The federal government must approve all plans that go through city council. There are strict rules for the use of money. A representative from each organization requesting money must attend a workshop the first week of August describing them all.
Public feedback to shape each year’s plan has been historically low, Fields said. The 30-day public comment period required by the federal government seldom generates much comment, if any. The public meeting that the federal government is forcing the city to hold often takes place without anyone showing up.
The city council created a new advisory board in December to replace the city’s employee committee, which previously prioritized the list of candidates. The council is made up of advocates for housing and homelessness services, community food systems, residents and small business owners.
The previous committee was made up of staff from municipal planning departments, community resources, police and firefighters. Former board member Kyle Smith sponsored the measure creating the new board because he wanted to bring together a wider area of interest to sift through nominations, he said.
“We need to make sure that we spend these limited public funds in the way that will have the most impact,” Smith said. “Maybe these are the same groups that have been receiving it all this time. Or maybe it’s time to review and make sure we’re still having the greatest impact possible, and if not, the reassignment is appropriate. “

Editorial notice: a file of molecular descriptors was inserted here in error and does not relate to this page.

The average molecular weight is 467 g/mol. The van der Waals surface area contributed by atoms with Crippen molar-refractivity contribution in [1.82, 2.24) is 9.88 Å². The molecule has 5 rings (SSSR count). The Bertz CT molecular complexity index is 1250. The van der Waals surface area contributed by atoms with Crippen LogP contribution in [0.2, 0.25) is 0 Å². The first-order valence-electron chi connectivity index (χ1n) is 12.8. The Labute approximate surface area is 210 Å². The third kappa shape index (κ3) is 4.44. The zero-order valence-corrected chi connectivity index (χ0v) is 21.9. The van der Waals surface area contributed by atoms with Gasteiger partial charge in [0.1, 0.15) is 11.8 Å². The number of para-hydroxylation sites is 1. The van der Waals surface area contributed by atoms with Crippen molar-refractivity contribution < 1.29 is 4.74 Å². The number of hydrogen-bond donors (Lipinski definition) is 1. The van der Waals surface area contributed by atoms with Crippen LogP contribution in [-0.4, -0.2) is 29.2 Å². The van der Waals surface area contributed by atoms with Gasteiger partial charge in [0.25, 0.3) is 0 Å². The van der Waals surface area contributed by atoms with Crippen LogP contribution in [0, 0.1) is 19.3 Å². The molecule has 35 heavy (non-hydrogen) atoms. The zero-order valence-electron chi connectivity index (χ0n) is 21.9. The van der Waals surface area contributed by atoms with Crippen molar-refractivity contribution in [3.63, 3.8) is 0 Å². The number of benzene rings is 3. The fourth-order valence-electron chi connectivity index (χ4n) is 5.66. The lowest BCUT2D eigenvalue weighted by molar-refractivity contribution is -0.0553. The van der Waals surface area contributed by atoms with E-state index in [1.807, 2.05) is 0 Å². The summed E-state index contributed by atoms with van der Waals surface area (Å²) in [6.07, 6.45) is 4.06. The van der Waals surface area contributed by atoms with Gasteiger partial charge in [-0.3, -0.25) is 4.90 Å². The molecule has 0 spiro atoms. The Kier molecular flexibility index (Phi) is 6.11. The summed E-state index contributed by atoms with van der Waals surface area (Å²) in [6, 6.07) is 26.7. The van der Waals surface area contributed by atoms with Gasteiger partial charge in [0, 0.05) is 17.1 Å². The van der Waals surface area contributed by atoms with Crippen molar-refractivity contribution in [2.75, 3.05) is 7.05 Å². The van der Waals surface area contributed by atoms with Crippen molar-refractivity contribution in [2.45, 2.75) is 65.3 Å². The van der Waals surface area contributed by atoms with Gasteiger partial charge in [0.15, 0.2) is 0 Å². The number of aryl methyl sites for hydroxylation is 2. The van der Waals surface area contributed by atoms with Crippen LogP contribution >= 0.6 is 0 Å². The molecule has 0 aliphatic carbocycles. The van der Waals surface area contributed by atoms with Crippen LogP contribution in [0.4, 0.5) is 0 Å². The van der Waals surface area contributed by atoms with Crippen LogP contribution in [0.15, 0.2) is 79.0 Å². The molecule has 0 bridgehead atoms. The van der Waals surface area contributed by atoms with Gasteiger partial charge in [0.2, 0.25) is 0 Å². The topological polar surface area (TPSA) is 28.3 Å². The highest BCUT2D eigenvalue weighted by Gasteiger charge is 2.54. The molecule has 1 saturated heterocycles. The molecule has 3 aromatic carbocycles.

Part of the goal of the new board is to increase community engagement, said Ashlee Hicks, board chair.
The board of directors held its first meeting in May. By September, it will prioritize applications.
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Global Community Development Grant
Fayetteville proposes to use the federal money in the following manner to meet the needs of the community for this year. The public comment period ends Tuesday and can be provided at bit.ly/faycdbg.
• Housing – $ 470,149: Rehabilitation and repairs to bring low- and moderate-income owners occupied homes up to standard, and to increase energy efficiency and solve lead-based paint problems. Also includes the costs of managing and monitoring the town’s Hearth housing program.
• Administration – $ 114,531: Salary and benefits for staff, office supplies, training costs and other costs associated with the administration of community development activities.
• Redevelopment – $ 64,072: Code compliance, clearance and demolition of properties and structures in the city.
• WelcomeHealth – $ 20,000: Part of the cost to provide free medical and dental care to low-income uninsured or underinsured families.
• OneCommunity – $ 14,770: Support the Feed Your Brain family literacy program.
• Magdalene Serenity House – $ 13,000: A potion from the salary of a full-time Resident Support Specialist.
• CASA de NWA – $ 10,000: Advocating for the rights of abused and neglected children in the city.
• Central United Methodist Church – $ 15,000: Quick relocation assistance for families and individuals.
• LifeSource International – $ 10,000: A portion of the cost of the Kid’s Life Daycare and Summer Day Camp program.
• Yvonne Richardson Community Center – $ 6,389: Hire a staff member for the Kids’ Nite after-school program.